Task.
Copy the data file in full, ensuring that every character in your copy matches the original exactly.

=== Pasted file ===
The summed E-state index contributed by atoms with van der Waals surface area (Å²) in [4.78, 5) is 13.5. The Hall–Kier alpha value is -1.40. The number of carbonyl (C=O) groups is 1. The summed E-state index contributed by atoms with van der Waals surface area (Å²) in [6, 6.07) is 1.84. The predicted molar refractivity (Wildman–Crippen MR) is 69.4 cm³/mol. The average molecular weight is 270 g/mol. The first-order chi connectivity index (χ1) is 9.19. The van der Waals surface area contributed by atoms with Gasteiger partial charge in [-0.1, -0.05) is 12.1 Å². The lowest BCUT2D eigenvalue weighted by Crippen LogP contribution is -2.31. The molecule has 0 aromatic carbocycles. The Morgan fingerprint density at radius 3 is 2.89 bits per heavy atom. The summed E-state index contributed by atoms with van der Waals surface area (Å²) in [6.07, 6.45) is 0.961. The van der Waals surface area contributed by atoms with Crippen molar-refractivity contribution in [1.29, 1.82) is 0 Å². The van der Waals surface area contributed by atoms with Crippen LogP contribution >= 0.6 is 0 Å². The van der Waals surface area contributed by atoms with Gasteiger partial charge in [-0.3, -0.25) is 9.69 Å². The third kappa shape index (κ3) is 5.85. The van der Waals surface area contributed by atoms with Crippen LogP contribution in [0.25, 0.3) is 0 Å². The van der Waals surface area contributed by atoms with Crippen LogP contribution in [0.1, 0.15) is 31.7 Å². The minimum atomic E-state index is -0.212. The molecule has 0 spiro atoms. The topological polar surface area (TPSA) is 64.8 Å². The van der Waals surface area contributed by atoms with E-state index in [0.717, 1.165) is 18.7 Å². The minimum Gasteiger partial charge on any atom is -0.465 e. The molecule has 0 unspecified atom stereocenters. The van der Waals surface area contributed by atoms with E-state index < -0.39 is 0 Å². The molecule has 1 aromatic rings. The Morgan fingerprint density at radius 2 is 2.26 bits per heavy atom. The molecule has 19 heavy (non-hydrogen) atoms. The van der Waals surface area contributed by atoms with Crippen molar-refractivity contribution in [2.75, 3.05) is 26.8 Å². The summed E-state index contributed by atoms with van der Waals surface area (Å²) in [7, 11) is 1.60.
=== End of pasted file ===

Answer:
The summed E-state index contributed by atoms with van der Waals surface area (Å²) in [4.78, 5) is 13.5. The Hall–Kier alpha value is -1.40. The number of carbonyl (C=O) groups is 1. The summed E-state index contributed by atoms with van der Waals surface area (Å²) in [6, 6.07) is 1.84. The predicted molar refractivity (Wildman–Crippen MR) is 69.4 cm³/mol. The average molecular weight is 270 g/mol. The first-order chi connectivity index (χ1) is 9.19. The van der Waals surface area contributed by atoms with Gasteiger partial charge in [-0.1, -0.05) is 12.1 Å². The lowest BCUT2D eigenvalue weighted by Crippen LogP contribution is -2.31. The molecule has 0 aromatic carbocycles. The Morgan fingerprint density at radius 3 is 2.89 bits per heavy atom. The summed E-state index contributed by atoms with van der Waals surface area (Å²) in [6.07, 6.45) is 0.961. The van der Waals surface area contributed by atoms with Crippen molar-refractivity contribution in [1.29, 1.82) is 0 Å². The van der Waals surface area contributed by atoms with Crippen LogP contribution >= 0.6 is 0 Å². The van der Waals surface area contributed by atoms with Gasteiger partial charge in [-0.3, -0.25) is 9.69 Å². The third kappa shape index (κ3) is 5.85. The van der Waals surface area contributed by atoms with Crippen LogP contribution in [0.25, 0.3) is 0 Å². The van der Waals surface area contributed by atoms with Crippen LogP contribution in [0.1, 0.15) is 31.7 Å². The minimum atomic E-state index is -0.212. The molecule has 0 spiro atoms. The topological polar surface area (TPSA) is 64.8 Å². The van der Waals surface area contributed by atoms with E-state index in [0.717, 1.165) is 18.7 Å². The minimum Gasteiger partial charge on any atom is -0.465 e. The molecule has 0 unspecified atom stereocenters. The van der Waals surface area contributed by atoms with E-state index < -0.39 is 0 Å². The molecule has 1 aromatic rings. The Morgan fingerprint density at radius 2 is 2.26 bits per heavy atom. The molecule has 19 heavy (non-hydrogen) atoms. The van der Waals surface area contributed by atoms with Crippen molar-refractivity contribution in [2.75, 3.05) is 26.8 Å². The summed E-state index contributed by atoms with van der Waals surface area (Å²) in [7, 11) is 1.60.